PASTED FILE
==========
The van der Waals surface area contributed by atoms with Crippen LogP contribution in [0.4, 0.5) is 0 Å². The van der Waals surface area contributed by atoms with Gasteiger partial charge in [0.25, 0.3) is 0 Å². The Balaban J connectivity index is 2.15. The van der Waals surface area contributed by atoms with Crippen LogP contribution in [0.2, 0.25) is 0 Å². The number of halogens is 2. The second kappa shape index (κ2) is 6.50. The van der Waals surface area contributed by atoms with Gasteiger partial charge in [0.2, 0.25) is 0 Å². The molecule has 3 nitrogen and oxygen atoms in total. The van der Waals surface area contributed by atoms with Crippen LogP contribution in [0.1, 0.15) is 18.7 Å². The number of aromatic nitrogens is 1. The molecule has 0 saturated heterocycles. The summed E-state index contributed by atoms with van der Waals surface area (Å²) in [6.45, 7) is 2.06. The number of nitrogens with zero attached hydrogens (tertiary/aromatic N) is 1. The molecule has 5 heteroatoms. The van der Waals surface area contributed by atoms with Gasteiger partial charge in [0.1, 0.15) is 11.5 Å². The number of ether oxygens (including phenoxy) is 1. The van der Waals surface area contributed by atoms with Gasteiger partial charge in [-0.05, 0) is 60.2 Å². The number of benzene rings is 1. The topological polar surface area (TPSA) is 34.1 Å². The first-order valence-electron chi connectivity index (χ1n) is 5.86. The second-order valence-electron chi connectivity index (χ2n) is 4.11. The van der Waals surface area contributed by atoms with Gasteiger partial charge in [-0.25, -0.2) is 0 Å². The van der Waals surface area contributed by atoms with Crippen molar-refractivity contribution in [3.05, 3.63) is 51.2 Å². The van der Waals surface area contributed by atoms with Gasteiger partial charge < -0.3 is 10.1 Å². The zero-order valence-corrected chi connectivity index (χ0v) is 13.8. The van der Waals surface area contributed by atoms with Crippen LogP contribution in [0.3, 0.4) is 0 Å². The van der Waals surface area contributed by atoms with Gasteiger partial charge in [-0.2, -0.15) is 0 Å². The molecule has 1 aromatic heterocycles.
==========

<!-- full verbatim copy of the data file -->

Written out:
The van der Waals surface area contributed by atoms with Crippen LogP contribution in [0.4, 0.5) is 0 Å². The van der Waals surface area contributed by atoms with Gasteiger partial charge in [0.25, 0.3) is 0 Å². The Balaban J connectivity index is 2.15. The van der Waals surface area contributed by atoms with Crippen LogP contribution in [0.2, 0.25) is 0 Å². The number of halogens is 2. The second kappa shape index (κ2) is 6.50. The van der Waals surface area contributed by atoms with Gasteiger partial charge in [0.2, 0.25) is 0 Å². The molecule has 3 nitrogen and oxygen atoms in total. The van der Waals surface area contributed by atoms with Crippen LogP contribution in [0.1, 0.15) is 18.7 Å². The number of aromatic nitrogens is 1. The molecule has 0 saturated heterocycles. The summed E-state index contributed by atoms with van der Waals surface area (Å²) in [6.45, 7) is 2.06. The number of nitrogens with zero attached hydrogens (tertiary/aromatic N) is 1. The molecule has 5 heteroatoms. The van der Waals surface area contributed by atoms with Gasteiger partial charge in [0.1, 0.15) is 11.5 Å². The number of ether oxygens (including phenoxy) is 1. The van der Waals surface area contributed by atoms with Gasteiger partial charge in [-0.05, 0) is 60.2 Å². The number of benzene rings is 1. The topological polar surface area (TPSA) is 34.1 Å². The first-order valence-electron chi connectivity index (χ1n) is 5.86. The second-order valence-electron chi connectivity index (χ2n) is 4.11. The van der Waals surface area contributed by atoms with Gasteiger partial charge in [-0.25, -0.2) is 0 Å². The van der Waals surface area contributed by atoms with Crippen molar-refractivity contribution in [3.05, 3.63) is 51.2 Å². The van der Waals surface area contributed by atoms with Gasteiger partial charge < -0.3 is 10.1 Å². The zero-order valence-corrected chi connectivity index (χ0v) is 13.8. The van der Waals surface area contributed by atoms with Crippen LogP contribution in [0.3, 0.4) is 0 Å². The van der Waals surface area contributed by atoms with Gasteiger partial charge in [-0.2, -0.15) is 0 Å². The molecule has 1 aromatic heterocycles.